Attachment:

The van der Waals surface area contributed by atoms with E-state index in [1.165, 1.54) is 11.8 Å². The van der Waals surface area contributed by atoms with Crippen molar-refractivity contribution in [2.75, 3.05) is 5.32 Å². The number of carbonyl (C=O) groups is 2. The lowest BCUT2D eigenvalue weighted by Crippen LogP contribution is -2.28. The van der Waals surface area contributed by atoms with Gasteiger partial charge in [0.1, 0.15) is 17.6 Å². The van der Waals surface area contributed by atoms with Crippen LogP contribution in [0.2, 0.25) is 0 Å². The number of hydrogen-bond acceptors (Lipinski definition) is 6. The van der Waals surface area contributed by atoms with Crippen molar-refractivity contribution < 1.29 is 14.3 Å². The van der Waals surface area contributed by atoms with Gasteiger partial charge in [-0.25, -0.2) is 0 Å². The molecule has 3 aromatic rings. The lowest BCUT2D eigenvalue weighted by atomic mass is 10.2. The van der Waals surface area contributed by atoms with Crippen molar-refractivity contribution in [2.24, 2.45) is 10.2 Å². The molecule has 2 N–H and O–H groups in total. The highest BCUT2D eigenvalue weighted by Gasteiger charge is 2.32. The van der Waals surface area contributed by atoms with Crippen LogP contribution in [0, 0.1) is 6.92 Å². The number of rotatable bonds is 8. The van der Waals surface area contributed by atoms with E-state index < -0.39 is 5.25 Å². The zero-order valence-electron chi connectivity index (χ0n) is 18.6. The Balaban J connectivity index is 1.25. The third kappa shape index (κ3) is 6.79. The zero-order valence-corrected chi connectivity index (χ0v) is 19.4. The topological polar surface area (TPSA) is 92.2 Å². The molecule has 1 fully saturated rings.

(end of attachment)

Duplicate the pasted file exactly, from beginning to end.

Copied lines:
The van der Waals surface area contributed by atoms with E-state index in [1.165, 1.54) is 11.8 Å². The van der Waals surface area contributed by atoms with Crippen molar-refractivity contribution in [2.75, 3.05) is 5.32 Å². The number of carbonyl (C=O) groups is 2. The lowest BCUT2D eigenvalue weighted by Crippen LogP contribution is -2.28. The van der Waals surface area contributed by atoms with Gasteiger partial charge in [0.1, 0.15) is 17.6 Å². The van der Waals surface area contributed by atoms with Crippen LogP contribution in [0.2, 0.25) is 0 Å². The number of hydrogen-bond acceptors (Lipinski definition) is 6. The van der Waals surface area contributed by atoms with Crippen molar-refractivity contribution < 1.29 is 14.3 Å². The van der Waals surface area contributed by atoms with Gasteiger partial charge in [-0.25, -0.2) is 0 Å². The molecule has 3 aromatic rings. The lowest BCUT2D eigenvalue weighted by atomic mass is 10.2. The van der Waals surface area contributed by atoms with Crippen molar-refractivity contribution in [2.24, 2.45) is 10.2 Å². The molecule has 2 N–H and O–H groups in total. The highest BCUT2D eigenvalue weighted by Gasteiger charge is 2.32. The van der Waals surface area contributed by atoms with Crippen LogP contribution in [0, 0.1) is 6.92 Å². The number of rotatable bonds is 8. The van der Waals surface area contributed by atoms with E-state index < -0.39 is 5.25 Å². The zero-order valence-electron chi connectivity index (χ0n) is 18.6. The Balaban J connectivity index is 1.25. The third kappa shape index (κ3) is 6.79. The zero-order valence-corrected chi connectivity index (χ0v) is 19.4. The topological polar surface area (TPSA) is 92.2 Å². The molecule has 1 fully saturated rings.